• 20-40 year latency period
    • Not necessarily associated with high dose exposure
    • Rare
    • Almost always fatal
health issues2
Health Issues

Health hazards of asbestos exposure

  • Lung cancer
    • 20-30 year latency period
    • Many other causes of lung cancer
    • Most frequent form of asbestos disease today
    • Smoking synergistic effect (50-90 times)
    • Associated with high doses

Asbestos is extensively regulated!

  • Regulated by:
    • State and federal OSHA
    • Environmental Protection Agency (EPA)

OSHA Regulations

  • Requires employee training (i.e. This training)
  • Exposure monitoring when working with asbestos
  • Establishes “permissible exposure level” for employees = 0.01 fibers per cubic centimeter (cc) of air (1 cc is approximately a sugar cube)
  • Identifies work practices
  • Identifies personal protection requirements
  • Identifies work practice prohibitions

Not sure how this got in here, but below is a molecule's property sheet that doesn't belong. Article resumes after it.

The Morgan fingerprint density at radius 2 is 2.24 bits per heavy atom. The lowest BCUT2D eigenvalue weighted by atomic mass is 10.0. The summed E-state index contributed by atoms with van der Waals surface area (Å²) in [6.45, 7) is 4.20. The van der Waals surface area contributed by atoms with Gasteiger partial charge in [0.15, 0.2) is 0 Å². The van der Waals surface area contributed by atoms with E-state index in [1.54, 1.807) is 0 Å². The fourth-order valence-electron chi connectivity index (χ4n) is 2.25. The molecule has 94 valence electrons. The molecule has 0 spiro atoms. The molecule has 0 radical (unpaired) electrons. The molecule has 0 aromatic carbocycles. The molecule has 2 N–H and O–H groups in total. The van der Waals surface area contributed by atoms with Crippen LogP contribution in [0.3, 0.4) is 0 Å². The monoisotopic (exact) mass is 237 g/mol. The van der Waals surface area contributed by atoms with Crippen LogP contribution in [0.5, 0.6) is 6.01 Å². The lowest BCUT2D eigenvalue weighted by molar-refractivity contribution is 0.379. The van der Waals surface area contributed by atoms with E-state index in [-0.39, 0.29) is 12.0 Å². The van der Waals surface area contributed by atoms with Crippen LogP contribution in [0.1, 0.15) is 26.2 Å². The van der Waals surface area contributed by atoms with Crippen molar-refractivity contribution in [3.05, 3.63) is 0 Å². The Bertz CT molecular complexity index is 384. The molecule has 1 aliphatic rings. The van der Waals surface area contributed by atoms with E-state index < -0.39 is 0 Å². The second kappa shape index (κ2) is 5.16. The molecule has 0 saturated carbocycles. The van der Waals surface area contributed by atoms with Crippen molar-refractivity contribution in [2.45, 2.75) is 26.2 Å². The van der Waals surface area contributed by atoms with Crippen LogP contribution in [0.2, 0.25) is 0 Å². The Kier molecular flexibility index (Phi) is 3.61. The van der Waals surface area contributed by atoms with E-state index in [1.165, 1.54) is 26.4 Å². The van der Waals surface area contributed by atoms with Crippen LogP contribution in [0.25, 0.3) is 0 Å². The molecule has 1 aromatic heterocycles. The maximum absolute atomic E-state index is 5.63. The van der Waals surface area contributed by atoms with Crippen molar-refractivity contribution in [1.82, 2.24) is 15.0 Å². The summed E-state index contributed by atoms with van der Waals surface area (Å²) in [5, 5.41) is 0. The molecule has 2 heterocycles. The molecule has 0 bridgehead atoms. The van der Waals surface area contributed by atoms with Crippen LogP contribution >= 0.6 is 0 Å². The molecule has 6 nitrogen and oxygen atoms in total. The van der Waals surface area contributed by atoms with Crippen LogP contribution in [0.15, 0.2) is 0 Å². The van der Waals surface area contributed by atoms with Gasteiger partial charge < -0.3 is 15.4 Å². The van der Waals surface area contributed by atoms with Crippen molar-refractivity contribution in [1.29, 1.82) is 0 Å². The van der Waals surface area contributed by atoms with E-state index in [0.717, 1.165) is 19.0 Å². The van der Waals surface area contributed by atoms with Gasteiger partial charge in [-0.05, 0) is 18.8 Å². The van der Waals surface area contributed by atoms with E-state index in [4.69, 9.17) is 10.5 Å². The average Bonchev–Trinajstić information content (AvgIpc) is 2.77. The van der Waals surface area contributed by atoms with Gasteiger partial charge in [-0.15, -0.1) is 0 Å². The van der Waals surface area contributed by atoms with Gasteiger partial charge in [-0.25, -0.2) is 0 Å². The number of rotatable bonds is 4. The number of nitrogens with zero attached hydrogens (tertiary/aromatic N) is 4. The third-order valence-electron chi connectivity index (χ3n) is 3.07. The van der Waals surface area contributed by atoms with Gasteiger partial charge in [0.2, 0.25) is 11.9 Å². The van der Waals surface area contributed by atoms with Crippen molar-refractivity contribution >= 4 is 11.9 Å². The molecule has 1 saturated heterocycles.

EPA Regulations

  • Requires building survey prior to construction work
  • Removal of asbestos containing materials before renovation or demolition
  • Establishes notification requirements
  • Defines proper transport and disposal requirements
  • EPA regulates asbestos in schools
fire incident decontamination
Fire Incident Decontamination


  • Gross decontamination of firefighters prior to removal of SCBA face piece after operating in suspected hazardous areas.
  • Proper decontamination and controls of suspected contaminated protective clothing.
  • Protects firefighters health and well being.
personal responsibility
Personal Responsibility

Your responsibilities:

  • Do not damage or disturb any asbestos-containing materials
  • Immediately report the presence of damaged asbestos-containing or suspect asbestos-containing material to your supervisor.